The project is led by Frances Smith, a graduate from Oxford University, England, and assisted by Peter Smith. The surveys are carried out with the help of volunteers from the general public who are given appropriate training to become ‘citizen scientists’. Engagement with the public started in 2012 with the publication of the booklet ‘A Brief Field Guide to The Common Shore Creatures of the Knysna Estuary’ by Frances and Peter Smith. The inspiration for ShoreSearch came from the Hampshire and Isle of Wight Wildlife Trust in England; Frances and Peter had taken part in Shoresearches organised by them along the coast of the Solent and have (cheekily) adopted their model and name which is ideally suitable for the Knysna estuary. For information on their projects, do visit www.hiwwt.org.uk
The documented information we collect will enable us to create a base line of data on the diversity and number of species that live on the Estuary’s shores now. By comparing it to the pioneering work led by Professor John Day in the late 1940’s and early 1950’s and the surveys carried out by Professor Brian Allanson in 2000 we will be able to show what has changed over the last 60 years. Ongoing monitoring will enable us to document changes as they occur in the future.
The survey will focus on what is visible on the surface of the intertidal zone and will add data to the body of current research and understanding of the Estuary. Current research includes studies by Knysna Basin Project and researchers from Rhodes University, Stellenbosch University, the University of Cambridge, England and the University of Jena, Germany.
Where and When Do We Survey?
We have established 14 sites around the Estuary from the Heads to the Point, including Leisure Isle, and on the western shore from Belvidere to Featherbed Bay. These cover a range of habitats or biota including rock pools, rocky shores, sand, mud, eelgrass and saltmarsh.
Our survey season runs from early October to end April. Surveys are always done close to spring low tide so as much of the shore is exposed as possible. It is hoped that our volunteers will continue surveys during the winter months May to September.
How Are Surveys Carried Out?
The surveys are very simple and easy to learn, take about 2 hours to complete and carried out at three levels:
- Firstly – a walkabout on the shore noting everything that is present to build up an overall picture of all the creatures and plants that are there.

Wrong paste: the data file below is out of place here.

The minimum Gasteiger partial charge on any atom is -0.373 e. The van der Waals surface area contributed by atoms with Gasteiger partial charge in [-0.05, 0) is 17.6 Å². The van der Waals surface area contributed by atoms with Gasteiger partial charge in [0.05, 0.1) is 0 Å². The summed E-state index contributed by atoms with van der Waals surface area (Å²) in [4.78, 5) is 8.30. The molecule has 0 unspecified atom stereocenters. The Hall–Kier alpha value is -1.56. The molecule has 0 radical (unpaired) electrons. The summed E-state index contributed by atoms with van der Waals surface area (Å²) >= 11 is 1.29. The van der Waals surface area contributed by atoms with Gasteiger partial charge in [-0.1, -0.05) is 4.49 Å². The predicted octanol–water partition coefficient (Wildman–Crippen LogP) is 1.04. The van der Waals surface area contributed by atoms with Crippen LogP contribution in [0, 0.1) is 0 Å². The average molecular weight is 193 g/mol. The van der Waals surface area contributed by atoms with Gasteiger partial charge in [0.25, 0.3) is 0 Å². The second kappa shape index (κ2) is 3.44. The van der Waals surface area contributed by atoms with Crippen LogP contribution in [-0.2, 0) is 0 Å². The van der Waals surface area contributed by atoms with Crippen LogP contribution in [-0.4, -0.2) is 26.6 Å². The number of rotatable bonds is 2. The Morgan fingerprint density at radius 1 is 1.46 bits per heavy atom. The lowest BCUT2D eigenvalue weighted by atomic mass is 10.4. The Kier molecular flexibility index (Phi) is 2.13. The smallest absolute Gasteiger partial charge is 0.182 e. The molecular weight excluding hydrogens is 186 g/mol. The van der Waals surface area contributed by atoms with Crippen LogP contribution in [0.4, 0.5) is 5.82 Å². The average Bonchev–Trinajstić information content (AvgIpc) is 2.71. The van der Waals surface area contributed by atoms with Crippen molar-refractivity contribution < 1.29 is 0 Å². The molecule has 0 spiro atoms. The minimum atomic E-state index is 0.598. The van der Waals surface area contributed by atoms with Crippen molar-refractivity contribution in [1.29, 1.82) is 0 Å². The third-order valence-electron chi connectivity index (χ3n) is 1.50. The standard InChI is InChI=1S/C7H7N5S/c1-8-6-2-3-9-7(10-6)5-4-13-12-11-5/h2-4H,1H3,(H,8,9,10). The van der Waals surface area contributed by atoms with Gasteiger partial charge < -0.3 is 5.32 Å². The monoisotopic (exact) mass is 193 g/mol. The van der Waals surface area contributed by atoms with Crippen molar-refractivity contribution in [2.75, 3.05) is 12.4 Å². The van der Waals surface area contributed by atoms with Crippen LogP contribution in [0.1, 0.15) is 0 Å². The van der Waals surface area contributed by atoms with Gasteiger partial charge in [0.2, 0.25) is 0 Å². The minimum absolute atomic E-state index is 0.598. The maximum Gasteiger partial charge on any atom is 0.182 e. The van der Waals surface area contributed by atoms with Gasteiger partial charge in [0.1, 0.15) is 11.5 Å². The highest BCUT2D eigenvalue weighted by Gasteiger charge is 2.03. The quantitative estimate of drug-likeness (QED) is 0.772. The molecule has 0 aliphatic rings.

- Secondly – transects across each habitat zone, e.g., rock, sand, eelgrass. We lay a line between low and high tide marks and record everything seen for 2 meters on either side or their frequency.
- Thirdly – we take a quarter meter square quadrat and count everything found in it at each different biome along the transect.
- Participants are provided with species lists and illustrated guides.
How Do I Get Involved?
You do not need to have any knowledge of marine life before taking part in a ShoreSearch survey as there will be experts on hand to help with identification, and you will gain marine biological knowledge of the habitats and species that live on the Estuary’s shores and contribute to building up a picture of the Estuary.
The current programme comprises an extensive range of studies by Knysna Basin Project staff and volunteers and researchers from universities in South Africa and overseas.
Projects include the Knysna seahorse project, ShoreSearch as described above, the eelgrass project – an intensive study programme carried out by Dr Richard Barnes from Cambridge University on the biodiversity of the sub-surface layer of the eelgrass beds with 5 or more papers published or in publication, studies carried out by Dr Alan Hodgson and students from Rhodes University into the truncated mangrove snail recently arrived in the Estuary and into the invasive Mediterranean mussel to name but two, Dr Allanson’s study of the endangered false limpet, Siphonaria compressa, the topically very important investigation into the recent invasion of sea lettuce (Ulva lactuca) – a joint project with the Nelson Mandela Metropolitan University in Port Elizabeth, Project KEMP which is monitoring the quality of water in the estuary through fixed data recording stations and a survey of baiting practices being undertaken by Dr Carol Simon and Alheit Du Toit from Stellenbosch University.
ShoreSearch Bollard Bay and Knysna Heads